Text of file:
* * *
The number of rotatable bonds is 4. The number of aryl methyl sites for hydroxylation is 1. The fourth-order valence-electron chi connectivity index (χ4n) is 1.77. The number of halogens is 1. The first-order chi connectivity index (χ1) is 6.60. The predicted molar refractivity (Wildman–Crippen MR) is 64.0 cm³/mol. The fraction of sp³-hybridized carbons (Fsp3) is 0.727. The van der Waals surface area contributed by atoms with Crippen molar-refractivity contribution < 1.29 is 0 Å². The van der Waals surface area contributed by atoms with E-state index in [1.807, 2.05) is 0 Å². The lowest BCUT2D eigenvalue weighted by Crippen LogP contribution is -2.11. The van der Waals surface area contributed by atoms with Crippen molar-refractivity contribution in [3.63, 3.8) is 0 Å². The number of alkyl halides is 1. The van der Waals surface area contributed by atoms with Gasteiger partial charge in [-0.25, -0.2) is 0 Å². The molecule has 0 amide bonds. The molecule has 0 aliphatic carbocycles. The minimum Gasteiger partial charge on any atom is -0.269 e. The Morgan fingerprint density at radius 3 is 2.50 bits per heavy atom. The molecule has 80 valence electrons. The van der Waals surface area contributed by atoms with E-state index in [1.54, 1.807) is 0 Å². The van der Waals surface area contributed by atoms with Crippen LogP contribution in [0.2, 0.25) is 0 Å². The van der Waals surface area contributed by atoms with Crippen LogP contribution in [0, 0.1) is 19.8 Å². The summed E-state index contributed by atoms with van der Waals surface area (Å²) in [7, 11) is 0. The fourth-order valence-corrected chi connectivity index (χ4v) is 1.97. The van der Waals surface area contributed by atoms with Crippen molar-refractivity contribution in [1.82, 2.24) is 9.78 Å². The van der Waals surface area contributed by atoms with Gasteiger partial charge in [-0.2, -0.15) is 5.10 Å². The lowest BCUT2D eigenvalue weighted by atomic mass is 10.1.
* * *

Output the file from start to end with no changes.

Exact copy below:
The number of rotatable bonds is 4. The number of aryl methyl sites for hydroxylation is 1. The fourth-order valence-electron chi connectivity index (χ4n) is 1.77. The number of halogens is 1. The first-order chi connectivity index (χ1) is 6.60. The predicted molar refractivity (Wildman–Crippen MR) is 64.0 cm³/mol. The fraction of sp³-hybridized carbons (Fsp3) is 0.727. The van der Waals surface area contributed by atoms with Crippen molar-refractivity contribution < 1.29 is 0 Å². The van der Waals surface area contributed by atoms with E-state index in [1.807, 2.05) is 0 Å². The lowest BCUT2D eigenvalue weighted by Crippen LogP contribution is -2.11. The van der Waals surface area contributed by atoms with Crippen molar-refractivity contribution in [3.63, 3.8) is 0 Å². The number of alkyl halides is 1. The van der Waals surface area contributed by atoms with Gasteiger partial charge in [-0.25, -0.2) is 0 Å². The molecule has 0 amide bonds. The molecule has 0 aliphatic carbocycles. The minimum Gasteiger partial charge on any atom is -0.269 e. The Morgan fingerprint density at radius 3 is 2.50 bits per heavy atom. The molecule has 80 valence electrons. The van der Waals surface area contributed by atoms with E-state index in [1.54, 1.807) is 0 Å². The van der Waals surface area contributed by atoms with Crippen LogP contribution in [0.2, 0.25) is 0 Å². The van der Waals surface area contributed by atoms with Crippen LogP contribution in [0, 0.1) is 19.8 Å². The summed E-state index contributed by atoms with van der Waals surface area (Å²) in [7, 11) is 0. The fourth-order valence-corrected chi connectivity index (χ4v) is 1.97. The van der Waals surface area contributed by atoms with Crippen molar-refractivity contribution in [1.82, 2.24) is 9.78 Å². The van der Waals surface area contributed by atoms with Gasteiger partial charge in [-0.2, -0.15) is 5.10 Å². The lowest BCUT2D eigenvalue weighted by atomic mass is 10.1.